God so loved the world!

December 25, 2019

Pastor Gunnar Ledermann

John 3:16 seems like a strange verse to meditate on for Christmas Eve. It is not that the verse is not a wonderful reminder of God’s love, it just does not mention words like manger, Bethlehem or shepherd. This is all true, but in fact this verse is very appropriate for tonight because of the context and the clauses (different clauses than you usually think of on Christmas). The first 15 verses of John 3 are a conversation between Jesus and a man named Nicodemus who came at night to hear why Jesus had come. That night, Jesus revealed that he was born because God so love the world.

Nicodemus was not sure what to believe about Jesus. He was a member of the Jewish ruling council and a Pharisee, so he was very familiar with the Old Testament Scriptures. He knew the prophecies from Genesis 3, Isaiah 9 and Micah 5 that we read tonight, among others that pointed to the coming of the Savior. Nicodemus knew that Jesus was a powerful teacher having performed miracles, but Jesus was a mystery and misunderstood by many, so Nicodemus came at night to speak with him.

That night, Jesus was ready to answer Nicodemus’ questions. Jesus told Nicodemus that a person had to be born again in order to enter the kingdom of God. Nicodemus responded that it is impossible for someone to enter again into their mother’s womb. Then, 5 Jesus answered, “Very truly I tell you, no one can enter the kingdom of God unless they are born of water and the Spirit. 6 Flesh gives birth to flesh, but the Spirit gives birth to spirit.” Jesus was talking about entrance to the kingdom of God, not entrance into this world. Nicodemus needed his eyes opened to understand Jesus. In other words, he needed faith.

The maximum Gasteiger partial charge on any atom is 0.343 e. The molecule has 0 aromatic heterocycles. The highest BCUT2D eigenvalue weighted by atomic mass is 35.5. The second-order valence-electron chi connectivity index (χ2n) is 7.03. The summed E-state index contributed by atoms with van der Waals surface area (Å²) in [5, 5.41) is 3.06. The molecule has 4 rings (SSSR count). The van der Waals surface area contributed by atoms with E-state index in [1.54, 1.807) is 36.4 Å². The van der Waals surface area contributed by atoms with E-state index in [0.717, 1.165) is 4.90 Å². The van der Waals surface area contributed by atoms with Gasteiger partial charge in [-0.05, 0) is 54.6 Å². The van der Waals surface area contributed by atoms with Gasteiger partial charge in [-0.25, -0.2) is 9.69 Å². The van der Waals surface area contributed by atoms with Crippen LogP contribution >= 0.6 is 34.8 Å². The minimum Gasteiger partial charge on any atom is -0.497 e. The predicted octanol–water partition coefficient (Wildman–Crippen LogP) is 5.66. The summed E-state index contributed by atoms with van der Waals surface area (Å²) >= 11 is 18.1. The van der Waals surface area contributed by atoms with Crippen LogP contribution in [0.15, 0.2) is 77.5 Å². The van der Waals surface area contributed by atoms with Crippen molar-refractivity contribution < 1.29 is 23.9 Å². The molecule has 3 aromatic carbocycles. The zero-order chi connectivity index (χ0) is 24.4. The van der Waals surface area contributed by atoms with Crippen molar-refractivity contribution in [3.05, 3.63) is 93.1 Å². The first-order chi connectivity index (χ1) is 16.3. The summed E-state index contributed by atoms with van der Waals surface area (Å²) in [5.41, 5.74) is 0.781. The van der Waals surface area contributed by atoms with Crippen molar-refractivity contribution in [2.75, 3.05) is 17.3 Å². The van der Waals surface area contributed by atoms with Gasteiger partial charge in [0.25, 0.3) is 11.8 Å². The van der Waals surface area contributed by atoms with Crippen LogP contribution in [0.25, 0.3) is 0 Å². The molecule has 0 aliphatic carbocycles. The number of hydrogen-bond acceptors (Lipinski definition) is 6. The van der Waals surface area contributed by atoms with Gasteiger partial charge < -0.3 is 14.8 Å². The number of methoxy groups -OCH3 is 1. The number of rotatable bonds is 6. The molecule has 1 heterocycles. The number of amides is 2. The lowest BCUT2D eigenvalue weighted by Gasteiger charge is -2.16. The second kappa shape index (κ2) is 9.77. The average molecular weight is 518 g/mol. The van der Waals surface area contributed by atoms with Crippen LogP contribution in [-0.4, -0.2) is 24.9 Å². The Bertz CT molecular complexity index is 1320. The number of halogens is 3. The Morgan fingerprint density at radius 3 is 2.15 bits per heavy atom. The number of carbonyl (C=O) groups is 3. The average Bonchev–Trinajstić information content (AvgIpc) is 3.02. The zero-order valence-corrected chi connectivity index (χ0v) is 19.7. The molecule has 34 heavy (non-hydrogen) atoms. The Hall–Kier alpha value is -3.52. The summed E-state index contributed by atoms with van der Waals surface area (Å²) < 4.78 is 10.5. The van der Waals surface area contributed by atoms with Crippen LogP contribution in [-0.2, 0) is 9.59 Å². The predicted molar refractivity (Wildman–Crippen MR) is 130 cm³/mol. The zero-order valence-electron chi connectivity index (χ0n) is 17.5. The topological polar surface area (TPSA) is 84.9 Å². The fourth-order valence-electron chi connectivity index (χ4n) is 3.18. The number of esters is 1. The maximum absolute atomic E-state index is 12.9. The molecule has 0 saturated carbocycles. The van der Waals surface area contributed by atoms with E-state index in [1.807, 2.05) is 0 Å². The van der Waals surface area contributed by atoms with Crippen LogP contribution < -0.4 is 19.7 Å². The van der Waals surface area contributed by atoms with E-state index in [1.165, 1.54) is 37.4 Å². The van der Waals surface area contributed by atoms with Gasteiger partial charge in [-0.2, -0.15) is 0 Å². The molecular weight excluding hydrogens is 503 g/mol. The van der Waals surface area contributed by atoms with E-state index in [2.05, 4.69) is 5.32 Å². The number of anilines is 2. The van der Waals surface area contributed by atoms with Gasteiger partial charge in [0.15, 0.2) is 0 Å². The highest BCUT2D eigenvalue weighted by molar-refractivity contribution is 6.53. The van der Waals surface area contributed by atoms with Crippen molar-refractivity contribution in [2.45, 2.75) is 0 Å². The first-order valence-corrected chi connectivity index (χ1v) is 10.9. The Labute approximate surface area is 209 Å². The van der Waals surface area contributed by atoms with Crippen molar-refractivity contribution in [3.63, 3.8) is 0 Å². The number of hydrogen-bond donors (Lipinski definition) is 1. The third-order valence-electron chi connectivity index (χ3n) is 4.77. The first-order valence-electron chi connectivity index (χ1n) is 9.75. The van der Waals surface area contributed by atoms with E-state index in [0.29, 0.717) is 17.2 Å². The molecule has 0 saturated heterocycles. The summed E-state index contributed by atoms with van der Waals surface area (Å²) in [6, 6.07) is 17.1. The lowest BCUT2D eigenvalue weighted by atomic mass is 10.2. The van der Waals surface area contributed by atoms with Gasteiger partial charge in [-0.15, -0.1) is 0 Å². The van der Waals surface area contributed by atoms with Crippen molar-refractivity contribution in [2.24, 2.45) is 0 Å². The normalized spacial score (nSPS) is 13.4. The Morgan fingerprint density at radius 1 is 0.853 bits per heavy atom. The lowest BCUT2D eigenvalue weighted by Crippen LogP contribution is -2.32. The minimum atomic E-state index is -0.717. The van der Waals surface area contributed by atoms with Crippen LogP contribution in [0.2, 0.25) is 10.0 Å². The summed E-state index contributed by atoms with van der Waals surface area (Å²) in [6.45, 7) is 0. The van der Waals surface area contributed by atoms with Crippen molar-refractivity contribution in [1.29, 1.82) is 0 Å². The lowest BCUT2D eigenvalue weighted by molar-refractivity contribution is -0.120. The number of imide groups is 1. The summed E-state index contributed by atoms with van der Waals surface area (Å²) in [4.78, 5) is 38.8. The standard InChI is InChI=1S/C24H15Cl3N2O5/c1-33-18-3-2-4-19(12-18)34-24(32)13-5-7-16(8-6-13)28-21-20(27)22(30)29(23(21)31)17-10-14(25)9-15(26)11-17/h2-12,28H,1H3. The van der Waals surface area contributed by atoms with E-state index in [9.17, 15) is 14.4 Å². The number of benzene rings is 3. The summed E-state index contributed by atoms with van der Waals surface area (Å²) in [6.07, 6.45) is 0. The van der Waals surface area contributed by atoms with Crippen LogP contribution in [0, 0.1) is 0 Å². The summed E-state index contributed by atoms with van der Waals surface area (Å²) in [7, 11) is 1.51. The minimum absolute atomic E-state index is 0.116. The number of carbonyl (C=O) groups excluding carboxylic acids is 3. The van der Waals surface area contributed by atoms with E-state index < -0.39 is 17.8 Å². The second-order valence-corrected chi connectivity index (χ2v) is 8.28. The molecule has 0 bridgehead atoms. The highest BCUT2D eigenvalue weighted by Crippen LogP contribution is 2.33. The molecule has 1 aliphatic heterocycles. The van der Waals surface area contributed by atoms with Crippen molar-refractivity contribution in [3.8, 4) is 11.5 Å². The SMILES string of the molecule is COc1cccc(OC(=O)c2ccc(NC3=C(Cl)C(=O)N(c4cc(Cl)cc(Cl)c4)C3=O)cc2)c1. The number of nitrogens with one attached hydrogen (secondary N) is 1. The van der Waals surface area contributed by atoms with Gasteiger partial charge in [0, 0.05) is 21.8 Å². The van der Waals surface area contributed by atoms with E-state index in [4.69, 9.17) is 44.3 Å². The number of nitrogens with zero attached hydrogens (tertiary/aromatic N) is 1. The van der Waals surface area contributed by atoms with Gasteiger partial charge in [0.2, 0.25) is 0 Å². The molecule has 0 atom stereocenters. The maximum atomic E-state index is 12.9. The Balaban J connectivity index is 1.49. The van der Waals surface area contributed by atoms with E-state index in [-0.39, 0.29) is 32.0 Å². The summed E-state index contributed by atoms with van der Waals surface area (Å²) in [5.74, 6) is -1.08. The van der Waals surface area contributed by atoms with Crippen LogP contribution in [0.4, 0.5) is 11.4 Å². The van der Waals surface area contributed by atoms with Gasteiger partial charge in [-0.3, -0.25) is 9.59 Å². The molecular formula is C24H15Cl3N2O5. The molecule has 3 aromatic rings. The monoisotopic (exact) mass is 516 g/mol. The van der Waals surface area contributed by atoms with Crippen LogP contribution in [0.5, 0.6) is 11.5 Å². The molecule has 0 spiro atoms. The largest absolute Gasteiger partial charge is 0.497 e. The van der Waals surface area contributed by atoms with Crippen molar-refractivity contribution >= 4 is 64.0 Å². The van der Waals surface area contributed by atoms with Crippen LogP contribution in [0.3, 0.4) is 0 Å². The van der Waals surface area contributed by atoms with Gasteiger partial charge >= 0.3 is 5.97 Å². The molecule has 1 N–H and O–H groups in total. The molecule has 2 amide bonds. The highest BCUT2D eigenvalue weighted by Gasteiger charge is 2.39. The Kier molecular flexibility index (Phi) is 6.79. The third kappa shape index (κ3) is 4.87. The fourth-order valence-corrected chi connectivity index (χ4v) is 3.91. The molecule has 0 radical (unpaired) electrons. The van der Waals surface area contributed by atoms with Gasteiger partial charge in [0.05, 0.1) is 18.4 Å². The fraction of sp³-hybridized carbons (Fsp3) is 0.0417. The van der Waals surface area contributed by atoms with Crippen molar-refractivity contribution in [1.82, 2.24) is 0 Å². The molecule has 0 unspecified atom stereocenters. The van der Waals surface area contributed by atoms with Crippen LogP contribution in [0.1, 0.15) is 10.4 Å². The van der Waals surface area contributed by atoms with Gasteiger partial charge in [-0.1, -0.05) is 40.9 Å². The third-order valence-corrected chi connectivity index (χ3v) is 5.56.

Jesus was revealing to Nicodemus that through baptism, a person is born again. He revealed that baptism is the way a person is reborn by the power of the Holy Spirit. In other words, baptism gives you a rebirth and a new life, gives you faith, washes away your sins, saves you from death and allows you entrance into the kingdom of God. This was a lot for Nicodemus to take in. So, Jesus went on to connect who he was with something Nicodemus was familiar with by referencing a miraculous and life-giving event from the Old Testament recorded in the book of Exodus. Jesus said, 14 “Just as Moses lifted up the snake in the wilderness, so the Son of Man must be lifted up, 15 that everyone who believes may have eternal life in him.” When the people of Israel were wandering through the wilderness after being freed from slavery in Egypt and before entering the promised land of Israel, they lost faith in God’s ability to take care of them. So, God sent poisonous snakes among the people as punishment, and as many were dying, they cried out to God to save them. God heard their cries and told Moses to make a bronze snake attaching it to a wooden pole, and, God gave the promise that whoever looked at the snake would be healed. Now, we know it was not the bronze snake that saved the people, but their trust in God’s promise that looking at the snake would heal them. Jesus was now the fulfillment of God’s promise to save all people and give them eternal life.